(March 12, 2014) -- Meet Edgar Sherman. He just completed a competitive four-day research program at the National Institutes of Health (NIH).
Sherman was one of 20 students from across the country, and the only student from Texas, to attend the NIH Intramural NIAID Research Opportunities (INRO) program in Bethesda, Md. Each year, the program introduces a class of highly qualified minorities to NIH research opportunities in immunology and infectious diseases.
"It was amazing just to be selected -- to have the opportunity to visit the NIH, where I could see myself doing research," said Sherman. "It's really amazing to hear about the kinds of translational research projects that the NIH has going on."
While in Maryland, Sherman toured the NIH facilities. He also sat in on seminars offered by the chiefs of various NIH infectious disease laboratories.
Before leaving Bethesda, the UTSA student interviewed with two NIH laboratory directors for post-baccalaureate placements in their laboratories. One laboratory focuses on bioinformatics; the other studies simian immunodeficiency virus. Both researchers have since invited him to work in their laboratories following his graduation from UTSA.
A transfer student from South West Texas Junior College, Sherman has pursued research opportunities throughout his college career. While a community college student, he secured a placement working alongside Anne Tibbets, Ph.D., at UT Austin, studying how mitochondrial genes interact with chromosomal genes to support respiration in yeast.
The summer, before he started taking classes at UTSA, he studied the role of proteasome and its effects on the longevity of the naked mole rat at the UT Health Science Center San Antonio.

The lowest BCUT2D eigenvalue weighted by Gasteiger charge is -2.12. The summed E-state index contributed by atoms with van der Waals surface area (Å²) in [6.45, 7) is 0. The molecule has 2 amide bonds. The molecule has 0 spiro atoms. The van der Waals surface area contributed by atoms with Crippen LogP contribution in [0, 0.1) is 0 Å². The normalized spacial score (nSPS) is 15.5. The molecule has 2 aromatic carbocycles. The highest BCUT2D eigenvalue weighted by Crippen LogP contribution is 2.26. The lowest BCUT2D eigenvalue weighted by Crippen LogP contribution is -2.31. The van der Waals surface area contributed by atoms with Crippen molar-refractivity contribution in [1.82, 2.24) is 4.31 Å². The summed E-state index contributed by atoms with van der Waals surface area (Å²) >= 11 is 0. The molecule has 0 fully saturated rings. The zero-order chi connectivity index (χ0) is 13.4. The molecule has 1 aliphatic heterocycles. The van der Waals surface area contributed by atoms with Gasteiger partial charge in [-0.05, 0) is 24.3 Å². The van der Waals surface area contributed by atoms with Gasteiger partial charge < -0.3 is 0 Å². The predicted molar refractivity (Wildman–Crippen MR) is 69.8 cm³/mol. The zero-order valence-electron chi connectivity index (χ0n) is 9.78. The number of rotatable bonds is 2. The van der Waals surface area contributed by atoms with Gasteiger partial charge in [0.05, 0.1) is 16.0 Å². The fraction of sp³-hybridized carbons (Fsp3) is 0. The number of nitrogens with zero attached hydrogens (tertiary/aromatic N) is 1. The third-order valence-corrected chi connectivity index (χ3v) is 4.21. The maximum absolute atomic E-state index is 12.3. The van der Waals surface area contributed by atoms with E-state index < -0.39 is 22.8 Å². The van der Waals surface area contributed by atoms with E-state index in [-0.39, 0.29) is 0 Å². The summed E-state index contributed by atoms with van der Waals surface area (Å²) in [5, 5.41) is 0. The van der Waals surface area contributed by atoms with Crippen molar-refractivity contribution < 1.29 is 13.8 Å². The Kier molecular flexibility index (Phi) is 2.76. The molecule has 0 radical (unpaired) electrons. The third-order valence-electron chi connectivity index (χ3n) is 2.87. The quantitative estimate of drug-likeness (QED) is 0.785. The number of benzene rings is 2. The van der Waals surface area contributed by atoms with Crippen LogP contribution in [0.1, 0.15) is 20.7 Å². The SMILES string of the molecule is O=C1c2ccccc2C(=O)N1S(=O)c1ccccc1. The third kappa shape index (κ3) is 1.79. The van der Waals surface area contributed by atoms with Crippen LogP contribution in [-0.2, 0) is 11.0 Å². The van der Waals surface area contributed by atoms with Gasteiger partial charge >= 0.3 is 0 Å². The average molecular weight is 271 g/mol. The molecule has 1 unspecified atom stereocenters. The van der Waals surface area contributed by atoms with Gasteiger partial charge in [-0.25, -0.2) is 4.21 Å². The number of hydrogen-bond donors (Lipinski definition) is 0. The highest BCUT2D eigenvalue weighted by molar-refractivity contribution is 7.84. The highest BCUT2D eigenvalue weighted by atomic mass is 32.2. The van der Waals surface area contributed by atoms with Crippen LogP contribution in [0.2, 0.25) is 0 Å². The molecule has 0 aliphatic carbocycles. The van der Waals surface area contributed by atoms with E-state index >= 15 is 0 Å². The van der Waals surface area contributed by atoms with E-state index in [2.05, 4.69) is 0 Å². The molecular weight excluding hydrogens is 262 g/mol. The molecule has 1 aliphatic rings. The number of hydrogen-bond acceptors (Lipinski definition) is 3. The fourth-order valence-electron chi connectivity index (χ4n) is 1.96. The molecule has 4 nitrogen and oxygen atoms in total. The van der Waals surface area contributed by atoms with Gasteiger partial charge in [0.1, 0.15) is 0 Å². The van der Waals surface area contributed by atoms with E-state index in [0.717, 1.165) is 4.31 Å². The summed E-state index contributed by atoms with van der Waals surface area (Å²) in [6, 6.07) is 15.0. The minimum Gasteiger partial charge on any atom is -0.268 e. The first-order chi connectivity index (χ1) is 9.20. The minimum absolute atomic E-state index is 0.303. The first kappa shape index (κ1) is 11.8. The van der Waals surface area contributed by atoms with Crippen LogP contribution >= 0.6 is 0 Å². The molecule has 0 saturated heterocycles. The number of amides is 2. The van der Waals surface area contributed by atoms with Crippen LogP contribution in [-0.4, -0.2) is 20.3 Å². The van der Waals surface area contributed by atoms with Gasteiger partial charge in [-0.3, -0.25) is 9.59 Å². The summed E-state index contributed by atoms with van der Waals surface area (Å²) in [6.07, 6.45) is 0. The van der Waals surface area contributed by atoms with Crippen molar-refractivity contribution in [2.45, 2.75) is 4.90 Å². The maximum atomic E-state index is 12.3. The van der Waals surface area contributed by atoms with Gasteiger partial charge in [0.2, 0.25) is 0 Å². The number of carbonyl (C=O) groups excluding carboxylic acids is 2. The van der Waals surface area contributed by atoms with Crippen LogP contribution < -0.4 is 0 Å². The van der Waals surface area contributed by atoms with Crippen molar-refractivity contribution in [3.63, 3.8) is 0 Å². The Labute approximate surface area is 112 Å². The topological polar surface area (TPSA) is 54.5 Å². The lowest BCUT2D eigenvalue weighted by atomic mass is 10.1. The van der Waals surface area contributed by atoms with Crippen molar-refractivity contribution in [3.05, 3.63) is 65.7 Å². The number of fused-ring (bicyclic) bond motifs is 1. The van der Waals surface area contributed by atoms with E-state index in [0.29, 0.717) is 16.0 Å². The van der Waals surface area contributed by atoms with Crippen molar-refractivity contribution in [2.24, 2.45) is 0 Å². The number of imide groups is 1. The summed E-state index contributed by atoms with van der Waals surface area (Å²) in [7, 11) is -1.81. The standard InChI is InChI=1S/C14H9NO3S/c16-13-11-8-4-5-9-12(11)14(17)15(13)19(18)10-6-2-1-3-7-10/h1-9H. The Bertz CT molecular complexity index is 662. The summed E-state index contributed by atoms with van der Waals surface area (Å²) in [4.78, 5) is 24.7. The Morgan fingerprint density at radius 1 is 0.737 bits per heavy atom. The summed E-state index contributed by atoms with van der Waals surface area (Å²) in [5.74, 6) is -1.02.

Since matriculating to UTSA, he has gained additional research experience through the McNair Scholars program, the MBRS-RISE program and the UTSA Honors College.
Studying alongside UTSA Professor Karl Klose, Sherman has researched the effects of Cyclic Di-GMP, a gene involved in Acinetobacter baumanii biofilm formation. The antibiotic-resistant bacterium causes infections in military hospitals.
To date, Sherman has presented his research 10 times at various scholarly gatherings. He also describes his findings in his honors thesis.
The UTSA senior hasn't yet decided whether to pursue an NIH post-baccalaureate research placement or begin a doctoral program focused on microbiology. But, he knows that whichever he chooses, UTSA has prepared him well.
"Being a first-time college student and being an underrepresented minority, UTSA has been a great opportunity for me," said Sherman. "I've gone from someone with little experience to potentially doing research at the NIH or the CDC. That's amazing."
Do you know someone who is thriving at UTSA? Email us at email@example.com, so we can consider your nomination for our next installment of Meet a Roadrunner.
Join the combined UTSA Bands as they perform a program of holiday and seasonal-themed music! This program is appropriate for all ages and includes medleys and arrangements of well-known favorites. Tickets are $10; no free admission.
Arts Building, Recital Hall (ARTS 2.03.02), Main Campus
State Rep. Diego Bernal presents a Q&A panel discussion with MALDEF, RAICES and DMCA Immigration Law Firm about DACA and the current state of affairs for Dreamers. Opening remarks by Congressman Joaquin Castro and Congressman Lloyd Doggett.
Buena Vista Building, Aula Canaria Auditorium (BVB 1.328), Downtown Campus
Graduates from the College of Architecture, Construction and Planning, College of Business, College of Education and Human Development and the College of Public Policy will participate in the first commencement ceremony. President Romo will deliver the keynote address.
Graduates from the College of Engineering, College of Liberal and Fine Arts, College of Sciences and University College will participate in the second commencement ceremony. President Romo will deliver the keynote address.
The University of Texas at San Antonio is dedicated to the advancement of knowledge through research and discovery, teaching and learning, community engagement and public service. As an institution of access and excellence, UTSA embraces multicultural traditions and serves as a center for intellectual and creative resources as well as a catalyst for socioeconomic development and the commercialization of intellectual property - for Texas, the nation and the world.
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